I recently briefed with Tufin™, a vendor providing solutions for security and infrastructure configuration and management. While there are a number of competitors in this space, all with various strengths, Tufin's latest release of its Security Policy Orchestration Suite™ includes support for VMware™ NSX. This is significant for those looking to build software-defined data centers (SDDCs) because Tufin can now support and centralize security policy orchestration across physical and virtual networks across the entire data center, via a single interface.
For those of you not familiar with SDDCs, they are data centers in which all elements of the infrastructure—processing, networking, storage, and security—are delivered as services to the computing stack through virtualization. This move works to further improve operational efficiencies by increasing IT agility for service implementation and change management. Delivering these functions as automated, integrated services lowers operational overhead and promotes higher computing and networking density and utilization, thus increasing the ROI on the existing infrastructure and lowering capital expenditures.
SDDC Security Issues
As organizations move to the SDDC, the demands on security increase. To deliver security across each level of the infrastructure and the virtual stack, security has to be a modularly definable service. This can be done by creating security policies (controls) assigned to each part of the computing stack, from applications to the network and transport and ultimately storage.
Security services must integrate with the virtual environment beginning at the hypervisor level to provide controls between north/south associations - communications between virtual machines sharing the same hypervisor on the same physical system. The security service must then be able to reach out to other components of the stack to manage security policy between each of the other assigned computing and data transport components
The Tufin Orchestration Suite™ provides a unified mechanism for visibility and control of SDDC services to administrators and security teams. Centralized visibility and holistic security management of each SDDC component is key to successful SDDC implementations and other highly virtualized environments that require cloud-like performance. Traditional data center security architectures were not designed to support the highly granular, micro-segmentation requirements of SDDC services because each of the services must be managed as components of the larger ecosystem.
Security Policy Orchestration enables the migration to SDDCs by analyzing and verifying design, provisioning, and auditing of security and network infrastructure changes from the application layer down to the network layer. The Tufin Orchestration Suite centrally manages infrastructure components, assigning and enforcing a unified security policy for north/south configurations and in the east/west communications across different machines, physical locations, and configurations.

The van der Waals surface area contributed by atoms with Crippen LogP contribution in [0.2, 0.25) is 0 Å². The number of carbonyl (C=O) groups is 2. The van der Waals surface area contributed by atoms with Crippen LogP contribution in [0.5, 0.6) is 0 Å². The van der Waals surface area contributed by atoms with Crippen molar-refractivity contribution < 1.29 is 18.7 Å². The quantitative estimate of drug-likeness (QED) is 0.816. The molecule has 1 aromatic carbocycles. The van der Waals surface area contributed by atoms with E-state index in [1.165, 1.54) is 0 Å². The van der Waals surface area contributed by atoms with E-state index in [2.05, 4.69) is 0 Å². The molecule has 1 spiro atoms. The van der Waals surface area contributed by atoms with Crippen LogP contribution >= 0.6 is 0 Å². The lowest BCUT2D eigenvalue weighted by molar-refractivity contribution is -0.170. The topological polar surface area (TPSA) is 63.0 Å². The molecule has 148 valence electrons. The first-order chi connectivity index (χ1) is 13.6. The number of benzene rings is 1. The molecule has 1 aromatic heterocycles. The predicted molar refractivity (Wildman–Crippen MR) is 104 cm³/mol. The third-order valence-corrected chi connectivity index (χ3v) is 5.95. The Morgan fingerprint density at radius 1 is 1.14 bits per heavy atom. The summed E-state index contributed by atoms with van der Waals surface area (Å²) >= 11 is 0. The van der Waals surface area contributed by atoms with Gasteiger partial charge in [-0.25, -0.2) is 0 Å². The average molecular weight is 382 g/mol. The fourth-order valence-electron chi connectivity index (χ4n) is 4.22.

The Benefits of Security Policy Orchestration
This enables Security Policy Orchestration to oversee data center security from a single control point across physical and virtual environments to meet critical operational and compliance needs. Another core benefit it delivers is the ability to support, track, and visualize and enforce policy changes as well as while maintaining business agility.
“Elasticity” and “on-demand” are not terms associated with waiting a week or even days for changes to be made. Change verification and testing are key factors that must occur despite the complexity and scale that exist with larger enterprises, particularly those managing private and hybrid and cloud providers themselves. Beyond supporting the underlying infrastructure components, the applications laid on top of that infrastructure must work. When deploying a new application, Security Policy Orchestration provides the capability to perform end-to-end application connectivity simulation to ensure that the requested change operates across the components as expected and that the application will be operational. Rolling these capabilities together means that, on the front side, organizations that migrate to the SDDC can enable security for those on-demand, highly resilient, and elastic computing environments, while on the back end they get even more services, such as the following:
- Application discovery and availability monitoring
- Service dependency mapping
- Change design and workflow automation
- Network topology and policy analysis
- Policy optimization and violation guidance
- Policy violation notificationVirtualization and cloud are not going away, and for that reason, the SDDC won't either. CIOs and operations managers must learn how to squeeze every ounce of capability out of their management processes and systems to attain the service delivery timelines and stability their business customers are demanding, making Security Policy Orchestration capabilities a key toolset to consider.
For additional information migrating to the SDDC click here to see Tufin's white paper.